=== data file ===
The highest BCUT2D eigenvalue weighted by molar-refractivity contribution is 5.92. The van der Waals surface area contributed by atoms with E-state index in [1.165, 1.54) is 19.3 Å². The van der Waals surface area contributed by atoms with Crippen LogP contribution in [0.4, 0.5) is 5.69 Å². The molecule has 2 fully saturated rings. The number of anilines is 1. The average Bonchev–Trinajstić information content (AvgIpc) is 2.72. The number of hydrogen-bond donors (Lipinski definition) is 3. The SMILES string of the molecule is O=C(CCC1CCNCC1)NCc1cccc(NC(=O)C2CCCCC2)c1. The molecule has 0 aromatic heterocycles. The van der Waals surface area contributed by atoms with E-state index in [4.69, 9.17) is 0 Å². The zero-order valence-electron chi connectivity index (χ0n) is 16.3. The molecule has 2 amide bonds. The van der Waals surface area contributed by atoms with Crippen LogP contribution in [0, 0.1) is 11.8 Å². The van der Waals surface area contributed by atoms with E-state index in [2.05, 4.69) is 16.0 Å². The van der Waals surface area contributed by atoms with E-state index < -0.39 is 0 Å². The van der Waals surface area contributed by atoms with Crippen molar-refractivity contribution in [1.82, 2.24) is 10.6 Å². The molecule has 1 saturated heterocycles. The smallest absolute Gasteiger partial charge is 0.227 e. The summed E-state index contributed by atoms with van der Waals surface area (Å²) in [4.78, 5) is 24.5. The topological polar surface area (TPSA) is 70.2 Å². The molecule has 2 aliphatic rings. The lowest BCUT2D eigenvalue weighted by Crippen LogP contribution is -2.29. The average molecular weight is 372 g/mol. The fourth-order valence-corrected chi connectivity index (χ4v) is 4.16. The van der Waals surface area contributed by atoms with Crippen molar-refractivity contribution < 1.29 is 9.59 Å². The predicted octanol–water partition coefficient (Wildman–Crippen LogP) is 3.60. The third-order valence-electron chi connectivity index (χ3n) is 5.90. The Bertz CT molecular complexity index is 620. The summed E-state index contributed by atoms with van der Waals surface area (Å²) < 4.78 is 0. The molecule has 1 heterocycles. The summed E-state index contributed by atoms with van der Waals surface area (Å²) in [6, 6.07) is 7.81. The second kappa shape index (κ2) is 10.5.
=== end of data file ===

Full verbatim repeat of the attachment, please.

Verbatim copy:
The highest BCUT2D eigenvalue weighted by molar-refractivity contribution is 5.92. The van der Waals surface area contributed by atoms with E-state index in [1.165, 1.54) is 19.3 Å². The van der Waals surface area contributed by atoms with Crippen LogP contribution in [0.4, 0.5) is 5.69 Å². The molecule has 2 fully saturated rings. The number of anilines is 1. The average Bonchev–Trinajstić information content (AvgIpc) is 2.72. The number of hydrogen-bond donors (Lipinski definition) is 3. The SMILES string of the molecule is O=C(CCC1CCNCC1)NCc1cccc(NC(=O)C2CCCCC2)c1. The molecule has 0 aromatic heterocycles. The van der Waals surface area contributed by atoms with E-state index in [4.69, 9.17) is 0 Å². The zero-order valence-electron chi connectivity index (χ0n) is 16.3. The molecule has 2 amide bonds. The van der Waals surface area contributed by atoms with Crippen LogP contribution in [0, 0.1) is 11.8 Å². The van der Waals surface area contributed by atoms with E-state index in [2.05, 4.69) is 16.0 Å². The van der Waals surface area contributed by atoms with E-state index < -0.39 is 0 Å². The van der Waals surface area contributed by atoms with Crippen molar-refractivity contribution in [1.82, 2.24) is 10.6 Å². The molecule has 1 saturated heterocycles. The smallest absolute Gasteiger partial charge is 0.227 e. The summed E-state index contributed by atoms with van der Waals surface area (Å²) in [4.78, 5) is 24.5. The topological polar surface area (TPSA) is 70.2 Å². The molecule has 2 aliphatic rings. The lowest BCUT2D eigenvalue weighted by Crippen LogP contribution is -2.29. The average molecular weight is 372 g/mol. The fourth-order valence-corrected chi connectivity index (χ4v) is 4.16. The van der Waals surface area contributed by atoms with Crippen molar-refractivity contribution < 1.29 is 9.59 Å². The predicted octanol–water partition coefficient (Wildman–Crippen LogP) is 3.60. The third-order valence-electron chi connectivity index (χ3n) is 5.90. The Bertz CT molecular complexity index is 620. The summed E-state index contributed by atoms with van der Waals surface area (Å²) < 4.78 is 0. The molecule has 1 heterocycles. The summed E-state index contributed by atoms with van der Waals surface area (Å²) in [6, 6.07) is 7.81. The second kappa shape index (κ2) is 10.5.